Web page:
"Sometimes the most mundane things may seem like they are not worthy of being photographed," he says. "But they often turn out to be important images. Lange captured ordinary people doing extraordinary things, and she photographed them with love and caring."

Srole says that one of the more unusual aspects of his job is that elections often mean he has a new boss.

"It's always been very exciting when a new mayor came into office because the changes mean new things to document," he says. "Mayor Bill Johnson came into office and succeeded Mayor Ryan, and that was very big because Mayor Johnson was, of course, our first African-American mayor. It was huge. It was historical."

click to enlarge Ira Srole - PHOTO BY MARK CHAMBERLIN
  • Ira Srole

And with each change at the top, Srole says, comes a new set of priorities.

"Mayor Johnson was very passionate about spreading the word about the perils of urban sprawl, and he decided he was going to use photography to help educate the public," he says. "He wanted people to know what damage sprawl was doing to this entire area."

Srole says one incident with Johnson stands out. They were at a ground-breaking ceremony and Johnson scooped up a shovel full of dirt and tossed it at Srole.

"He was in a frisky mood that day," Srole says. "I don't think he meant it in a bad way, but I wasn't expecting to have to dust myself off after that shoot."

Documenting Mayor Warren is a bit like following a celebrity, Srole says. She is the city's first woman mayor and its youngest. Her youth is appealing to young people; Srole says he's never seen anything quite like it.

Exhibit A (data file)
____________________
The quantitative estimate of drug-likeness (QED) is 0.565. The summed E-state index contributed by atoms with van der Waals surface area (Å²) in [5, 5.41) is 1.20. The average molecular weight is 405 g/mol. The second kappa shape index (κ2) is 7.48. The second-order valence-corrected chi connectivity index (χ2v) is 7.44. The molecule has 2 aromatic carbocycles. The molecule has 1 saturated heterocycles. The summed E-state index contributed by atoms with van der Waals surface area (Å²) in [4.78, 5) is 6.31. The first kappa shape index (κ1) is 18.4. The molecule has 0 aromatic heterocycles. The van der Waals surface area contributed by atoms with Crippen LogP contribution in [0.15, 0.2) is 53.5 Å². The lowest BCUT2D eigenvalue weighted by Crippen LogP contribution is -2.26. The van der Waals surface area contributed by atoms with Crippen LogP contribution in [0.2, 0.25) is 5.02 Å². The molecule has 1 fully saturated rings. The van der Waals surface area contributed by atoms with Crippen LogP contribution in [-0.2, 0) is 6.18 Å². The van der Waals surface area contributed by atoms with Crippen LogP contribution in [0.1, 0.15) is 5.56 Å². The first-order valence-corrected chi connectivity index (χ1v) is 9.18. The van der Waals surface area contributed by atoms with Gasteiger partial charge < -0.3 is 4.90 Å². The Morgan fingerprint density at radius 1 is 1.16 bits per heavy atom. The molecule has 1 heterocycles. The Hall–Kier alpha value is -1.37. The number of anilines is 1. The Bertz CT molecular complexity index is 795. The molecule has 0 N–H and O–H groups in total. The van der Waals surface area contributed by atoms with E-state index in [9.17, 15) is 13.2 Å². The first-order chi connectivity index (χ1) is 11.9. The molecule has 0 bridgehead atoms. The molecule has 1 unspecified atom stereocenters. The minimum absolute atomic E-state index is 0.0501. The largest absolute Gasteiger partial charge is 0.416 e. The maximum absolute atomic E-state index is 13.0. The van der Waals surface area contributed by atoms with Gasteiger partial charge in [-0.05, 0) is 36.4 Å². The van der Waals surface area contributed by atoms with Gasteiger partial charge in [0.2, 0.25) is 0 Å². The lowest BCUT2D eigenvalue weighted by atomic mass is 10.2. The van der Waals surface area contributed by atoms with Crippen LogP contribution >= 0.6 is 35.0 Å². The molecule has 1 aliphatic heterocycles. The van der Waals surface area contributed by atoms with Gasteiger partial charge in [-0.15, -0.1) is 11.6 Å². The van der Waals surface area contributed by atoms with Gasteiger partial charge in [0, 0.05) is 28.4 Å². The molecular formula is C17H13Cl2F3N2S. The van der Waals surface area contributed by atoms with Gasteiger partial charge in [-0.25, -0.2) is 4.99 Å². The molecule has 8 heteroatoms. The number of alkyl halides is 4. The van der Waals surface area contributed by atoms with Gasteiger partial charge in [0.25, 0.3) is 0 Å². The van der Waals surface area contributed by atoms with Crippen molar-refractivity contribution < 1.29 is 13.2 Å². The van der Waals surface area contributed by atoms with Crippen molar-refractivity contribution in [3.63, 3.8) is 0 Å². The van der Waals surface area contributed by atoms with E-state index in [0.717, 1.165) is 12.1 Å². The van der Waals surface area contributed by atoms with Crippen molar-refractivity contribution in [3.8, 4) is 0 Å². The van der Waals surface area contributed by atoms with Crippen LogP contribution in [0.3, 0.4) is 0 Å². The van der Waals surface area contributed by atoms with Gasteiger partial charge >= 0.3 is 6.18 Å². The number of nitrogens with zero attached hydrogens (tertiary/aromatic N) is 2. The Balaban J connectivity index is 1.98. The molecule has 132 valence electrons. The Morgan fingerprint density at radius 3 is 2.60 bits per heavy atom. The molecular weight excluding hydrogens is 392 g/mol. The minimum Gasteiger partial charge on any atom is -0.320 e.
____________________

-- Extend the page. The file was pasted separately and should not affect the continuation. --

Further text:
"She loves the people of Rochester and she especially loves going into schools and talking with students," he says. "And it's amazing to see how they just flock to her. They want to touch her and they want her autograph."

Documenting Rochester's sesquicentennial celebration in 1984 was one of Srole's favorite assignments involving numerous events and stories.

"I was relatively new, so that stands out for the sheer volume of events," he says. "There was so much pride and positive energy."

Advances in technology have changed not only how photographs are taken and archived, Srole says, but the way people think about photography. The city, which began taking photographs of its public works projects roughly 100 years ago, has approximately a million images in its collection, Srole says.

The city archives folders of images on a website, Many of the images, though not all, can be accessed through the Monroe County Library System.

A decidedly low-tech photo journal has been used to log every job assignment since 1979, including a job number, description, and date. But just about every other aspect of the job has gone digital — something that Srole admits he's a little reticent about.

"I'm not a particularly techy guy, so I was a little resistant," he says. He says he started shooting with a Nikon Nikkormat and a Minolta Rangefinder, mostly in black and white.

Digital allows an infinite number of images at a far lower cost, Srole says, but something else has changed, too. He says that when he began his career, like most photographers, he focused on a single moment in time.

But in this era when anyone with a phone can capture an image, people aren't always sure of what they're seeing. They want to know more, he says, and video provides that to some degree.

But that hasn't diminished the role of photography, he says.

"There is still something big and powerful in a photograph even though it's not representative of all reality," he says.